Feds force HIV groups to ask prying questions
Atlanta--New federal rules will force HIV-prevention programs to ask people prying questions and send the answers to the government, according to critics of the new requirements.
The Program Evaluation and Monitoring System is being phased in by the federal Centers for Disease Control. Its new rules began extending to HIV prevention programs on January 1, and some Ohio agencies must begin asking the questions this month.
�It�s nationalized data collection on a scale not done before,� said Sean Barry, director of prevention policy of the Community HIV/AIDS Mobilization Project, or CHAMP, a national AIDS activist organization in New York City.
The new rules require that participants in federally funded HIV prevention programs be asked a series of questions, and that the responses be entered over the internet.
The CDC did not provide any spokesperson with expertise in the rules� details for this report. Spokesperson Jennifer Ruth, however, pointed out that CDC is providing the software and training to agencies for free.
CDC documents online tout the new rules as necessary to measure the effectiveness of prevention programs.
Bill Hardy, who directs the AIDS Resource Center in Dayton, said he is not opposed to collecting data and measuring outcomes, �but in a political culture of funding, we�re at risk of using data to promote a philosophical bias.�
The new questions are probing and personal, including where you met your last sex partner and if you knew their name.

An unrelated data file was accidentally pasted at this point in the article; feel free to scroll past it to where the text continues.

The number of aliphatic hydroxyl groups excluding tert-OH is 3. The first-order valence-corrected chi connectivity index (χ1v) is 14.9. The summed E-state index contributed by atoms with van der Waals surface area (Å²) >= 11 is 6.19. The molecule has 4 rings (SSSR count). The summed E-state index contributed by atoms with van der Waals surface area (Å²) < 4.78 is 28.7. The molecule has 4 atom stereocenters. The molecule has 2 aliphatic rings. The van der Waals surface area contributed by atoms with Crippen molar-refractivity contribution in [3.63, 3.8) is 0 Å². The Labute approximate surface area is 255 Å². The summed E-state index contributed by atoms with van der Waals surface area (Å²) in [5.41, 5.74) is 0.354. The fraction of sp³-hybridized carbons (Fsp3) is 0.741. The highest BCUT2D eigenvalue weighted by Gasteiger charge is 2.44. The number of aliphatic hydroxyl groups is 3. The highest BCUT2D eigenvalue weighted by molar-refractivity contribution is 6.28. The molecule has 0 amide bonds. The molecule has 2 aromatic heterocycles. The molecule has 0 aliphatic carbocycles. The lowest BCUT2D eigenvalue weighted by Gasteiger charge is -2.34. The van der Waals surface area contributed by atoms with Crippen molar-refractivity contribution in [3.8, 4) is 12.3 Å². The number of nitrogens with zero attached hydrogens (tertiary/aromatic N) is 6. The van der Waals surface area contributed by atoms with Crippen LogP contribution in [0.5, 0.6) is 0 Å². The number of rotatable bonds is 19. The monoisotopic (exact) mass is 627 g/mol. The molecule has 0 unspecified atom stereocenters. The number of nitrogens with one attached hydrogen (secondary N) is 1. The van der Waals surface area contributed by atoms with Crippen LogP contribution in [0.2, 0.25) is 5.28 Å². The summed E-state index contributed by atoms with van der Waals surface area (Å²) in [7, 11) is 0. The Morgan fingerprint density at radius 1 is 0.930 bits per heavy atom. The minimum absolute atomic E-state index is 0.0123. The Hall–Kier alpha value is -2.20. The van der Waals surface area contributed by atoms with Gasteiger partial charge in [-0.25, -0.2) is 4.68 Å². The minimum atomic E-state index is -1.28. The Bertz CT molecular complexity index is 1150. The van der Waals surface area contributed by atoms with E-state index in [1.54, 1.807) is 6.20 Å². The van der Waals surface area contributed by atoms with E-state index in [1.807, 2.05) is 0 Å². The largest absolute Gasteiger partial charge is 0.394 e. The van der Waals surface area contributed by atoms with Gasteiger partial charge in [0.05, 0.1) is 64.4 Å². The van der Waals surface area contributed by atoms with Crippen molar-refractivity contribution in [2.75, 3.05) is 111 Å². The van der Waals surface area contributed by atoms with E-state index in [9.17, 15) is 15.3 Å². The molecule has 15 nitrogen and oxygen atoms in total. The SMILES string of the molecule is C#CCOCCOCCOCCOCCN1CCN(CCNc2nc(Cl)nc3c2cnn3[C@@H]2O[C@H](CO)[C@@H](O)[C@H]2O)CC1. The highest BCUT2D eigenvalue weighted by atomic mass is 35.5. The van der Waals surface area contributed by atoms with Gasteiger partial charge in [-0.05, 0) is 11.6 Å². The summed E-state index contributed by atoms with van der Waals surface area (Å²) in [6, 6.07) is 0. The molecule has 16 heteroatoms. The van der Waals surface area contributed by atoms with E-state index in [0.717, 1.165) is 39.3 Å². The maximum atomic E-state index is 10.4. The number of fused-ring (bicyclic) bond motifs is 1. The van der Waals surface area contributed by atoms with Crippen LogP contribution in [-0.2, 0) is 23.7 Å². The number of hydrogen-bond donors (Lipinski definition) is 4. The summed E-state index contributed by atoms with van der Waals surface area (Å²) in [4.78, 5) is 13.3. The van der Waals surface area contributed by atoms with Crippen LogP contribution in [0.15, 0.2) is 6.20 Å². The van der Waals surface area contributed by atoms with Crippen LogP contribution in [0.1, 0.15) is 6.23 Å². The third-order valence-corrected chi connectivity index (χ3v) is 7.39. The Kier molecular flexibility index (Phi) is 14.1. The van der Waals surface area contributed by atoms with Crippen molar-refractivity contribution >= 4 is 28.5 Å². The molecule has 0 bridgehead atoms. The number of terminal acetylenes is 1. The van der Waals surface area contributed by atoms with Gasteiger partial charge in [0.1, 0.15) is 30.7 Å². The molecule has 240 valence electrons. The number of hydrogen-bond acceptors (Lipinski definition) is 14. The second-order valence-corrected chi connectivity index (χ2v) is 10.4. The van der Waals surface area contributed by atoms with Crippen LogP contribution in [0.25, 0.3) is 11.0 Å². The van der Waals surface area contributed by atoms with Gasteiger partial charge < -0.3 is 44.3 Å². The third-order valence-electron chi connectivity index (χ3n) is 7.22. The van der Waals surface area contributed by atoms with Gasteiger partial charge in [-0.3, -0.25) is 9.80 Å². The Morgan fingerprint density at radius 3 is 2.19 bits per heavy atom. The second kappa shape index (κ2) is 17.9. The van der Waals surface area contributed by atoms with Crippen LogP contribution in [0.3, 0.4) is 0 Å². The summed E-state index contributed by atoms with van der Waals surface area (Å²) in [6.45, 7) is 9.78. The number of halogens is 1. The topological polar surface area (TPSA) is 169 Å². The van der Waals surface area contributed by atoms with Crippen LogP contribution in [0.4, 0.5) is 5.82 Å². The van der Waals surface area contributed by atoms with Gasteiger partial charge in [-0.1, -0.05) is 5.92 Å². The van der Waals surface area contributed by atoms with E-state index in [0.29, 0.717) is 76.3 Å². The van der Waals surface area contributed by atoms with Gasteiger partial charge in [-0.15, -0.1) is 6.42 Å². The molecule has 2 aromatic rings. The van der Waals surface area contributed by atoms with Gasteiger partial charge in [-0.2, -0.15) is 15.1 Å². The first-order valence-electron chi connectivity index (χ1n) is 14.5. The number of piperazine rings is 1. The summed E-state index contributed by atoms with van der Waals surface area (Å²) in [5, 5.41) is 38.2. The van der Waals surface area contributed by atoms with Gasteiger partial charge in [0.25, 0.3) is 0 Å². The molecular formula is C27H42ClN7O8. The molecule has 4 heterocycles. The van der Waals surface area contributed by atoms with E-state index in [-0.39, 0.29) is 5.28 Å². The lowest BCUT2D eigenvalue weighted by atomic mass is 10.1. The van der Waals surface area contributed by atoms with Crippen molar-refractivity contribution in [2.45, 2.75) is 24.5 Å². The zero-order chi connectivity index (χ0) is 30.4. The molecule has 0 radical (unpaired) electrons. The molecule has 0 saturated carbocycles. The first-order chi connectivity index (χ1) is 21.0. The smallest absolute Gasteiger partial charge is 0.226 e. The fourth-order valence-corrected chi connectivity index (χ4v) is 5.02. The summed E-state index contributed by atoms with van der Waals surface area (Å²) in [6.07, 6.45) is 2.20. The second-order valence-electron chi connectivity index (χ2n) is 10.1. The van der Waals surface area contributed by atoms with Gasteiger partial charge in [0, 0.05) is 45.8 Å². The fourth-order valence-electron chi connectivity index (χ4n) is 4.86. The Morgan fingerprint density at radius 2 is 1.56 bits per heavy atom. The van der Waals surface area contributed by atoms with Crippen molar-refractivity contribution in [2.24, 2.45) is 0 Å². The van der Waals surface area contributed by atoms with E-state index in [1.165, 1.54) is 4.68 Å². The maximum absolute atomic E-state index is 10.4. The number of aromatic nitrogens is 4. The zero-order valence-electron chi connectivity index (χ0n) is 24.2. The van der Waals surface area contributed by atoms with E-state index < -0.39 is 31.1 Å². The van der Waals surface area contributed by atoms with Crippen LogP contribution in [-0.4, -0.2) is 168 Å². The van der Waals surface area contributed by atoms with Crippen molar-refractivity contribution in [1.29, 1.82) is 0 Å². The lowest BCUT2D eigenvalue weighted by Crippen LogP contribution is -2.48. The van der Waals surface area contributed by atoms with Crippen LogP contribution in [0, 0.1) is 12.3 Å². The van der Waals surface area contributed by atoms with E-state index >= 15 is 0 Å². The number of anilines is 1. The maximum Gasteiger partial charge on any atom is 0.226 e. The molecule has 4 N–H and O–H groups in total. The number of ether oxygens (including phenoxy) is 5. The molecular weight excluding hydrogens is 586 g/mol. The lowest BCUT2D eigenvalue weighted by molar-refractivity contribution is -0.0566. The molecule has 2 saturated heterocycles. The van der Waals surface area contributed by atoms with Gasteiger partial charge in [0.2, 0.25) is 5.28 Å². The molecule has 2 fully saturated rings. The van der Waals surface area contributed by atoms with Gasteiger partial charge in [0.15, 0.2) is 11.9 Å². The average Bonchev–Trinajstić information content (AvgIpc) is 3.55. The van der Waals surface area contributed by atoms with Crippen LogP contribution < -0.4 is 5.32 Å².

The questions probe the demographics of sex partners and ask detailed information about sexual histories and drug and alcohol use.
They are intended to let the government know who is seeking prevention services and what their risk factors are.
For prevention targeted at people who are already HIV-positive, the questions include when the person became aware of their status and identifying information for their partners since then. In states like Ohio with notification laws, this could put people with AIDS at risk of criminal prosecution.
Michael Gipson of the Cleveland AIDS Taskforce, whose programs will be the first in Ohio to begin the new rules on January 13, said they are currently asking some of the required questions as part of pre- and post-HIV test counseling.
�But it�s our own internal stuff now,� said Gipson. �Now we�re going to have to report it to the government.�
Agencies that do prevention work currently report only basic demographics like age, gender and race of those who use their programs.
�PEMS resembles behavioral research more than simple monitoring,� said Barry, �and as such should be governed by the legal protections of research such as informed consent and Institutional Review Board approval.�
Barry said people giving information may not know that it is going directly to the CDC.
CHAMP�s director Julie Davids is also dismayed that science-based prevention programs are required to do PEMS reporting, while �abstinence-only� ones are not.
�PEMS prioritizes invasive data collection above the actual work of HIV prevention itself, threatening to turn educators into interrogators and overwhelm already under staffed agencies,� said Davids. �Barely-monitored abstinence only programs get funding increases despite no evidence that they prevent HIV, and much documentation that they spread disinformation.�
Davids also called PEMS an unfunded federal mandate. According to information published by the CDC in the Federal Register, agencies should expect to pay for at least 67 additional work hours each quarter to do PEMS reporting, and health departments should add 99.
Additionally, according to Barry, the computer requirements may be more than small agencies have, and there is no funding to cover the cost of either the hours or the technology.
�This program is not going to give us the answers we need,� said Barry. �PEMS will give us neither good monitoring nor good information on outcomes.�